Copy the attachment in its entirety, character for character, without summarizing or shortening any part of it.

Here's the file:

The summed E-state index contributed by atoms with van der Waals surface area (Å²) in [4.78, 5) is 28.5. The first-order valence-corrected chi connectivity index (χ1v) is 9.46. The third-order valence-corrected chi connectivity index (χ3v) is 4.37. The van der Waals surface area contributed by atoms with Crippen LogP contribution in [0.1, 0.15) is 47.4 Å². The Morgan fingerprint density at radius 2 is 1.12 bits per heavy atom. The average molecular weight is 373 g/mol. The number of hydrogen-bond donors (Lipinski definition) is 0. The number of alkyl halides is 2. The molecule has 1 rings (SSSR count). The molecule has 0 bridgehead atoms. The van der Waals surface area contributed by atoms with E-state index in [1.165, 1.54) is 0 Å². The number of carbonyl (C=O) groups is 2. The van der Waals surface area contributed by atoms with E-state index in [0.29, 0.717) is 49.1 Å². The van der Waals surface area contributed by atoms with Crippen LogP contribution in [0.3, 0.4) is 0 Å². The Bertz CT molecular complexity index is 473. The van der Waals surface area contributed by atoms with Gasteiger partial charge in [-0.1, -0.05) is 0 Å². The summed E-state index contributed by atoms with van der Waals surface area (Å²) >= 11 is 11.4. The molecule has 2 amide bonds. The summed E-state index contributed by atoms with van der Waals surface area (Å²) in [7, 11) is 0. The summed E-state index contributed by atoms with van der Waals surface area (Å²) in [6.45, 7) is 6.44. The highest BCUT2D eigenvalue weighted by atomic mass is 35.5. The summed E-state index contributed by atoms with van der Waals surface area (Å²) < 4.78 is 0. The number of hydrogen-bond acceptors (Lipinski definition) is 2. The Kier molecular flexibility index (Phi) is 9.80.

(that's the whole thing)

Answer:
The summed E-state index contributed by atoms with van der Waals surface area (Å²) in [4.78, 5) is 28.5. The first-order valence-corrected chi connectivity index (χ1v) is 9.46. The third-order valence-corrected chi connectivity index (χ3v) is 4.37. The van der Waals surface area contributed by atoms with Crippen LogP contribution in [0.1, 0.15) is 47.4 Å². The Morgan fingerprint density at radius 2 is 1.12 bits per heavy atom. The average molecular weight is 373 g/mol. The number of hydrogen-bond donors (Lipinski definition) is 0. The number of alkyl halides is 2. The molecule has 1 rings (SSSR count). The molecule has 0 bridgehead atoms. The van der Waals surface area contributed by atoms with E-state index in [1.165, 1.54) is 0 Å². The number of carbonyl (C=O) groups is 2. The van der Waals surface area contributed by atoms with E-state index in [0.29, 0.717) is 49.1 Å². The van der Waals surface area contributed by atoms with Crippen LogP contribution in [0.3, 0.4) is 0 Å². The Bertz CT molecular complexity index is 473. The van der Waals surface area contributed by atoms with Gasteiger partial charge in [-0.1, -0.05) is 0 Å². The summed E-state index contributed by atoms with van der Waals surface area (Å²) >= 11 is 11.4. The molecule has 2 amide bonds. The summed E-state index contributed by atoms with van der Waals surface area (Å²) in [7, 11) is 0. The summed E-state index contributed by atoms with van der Waals surface area (Å²) in [6.45, 7) is 6.44. The highest BCUT2D eigenvalue weighted by atomic mass is 35.5. The summed E-state index contributed by atoms with van der Waals surface area (Å²) < 4.78 is 0. The number of hydrogen-bond acceptors (Lipinski definition) is 2. The Kier molecular flexibility index (Phi) is 9.80.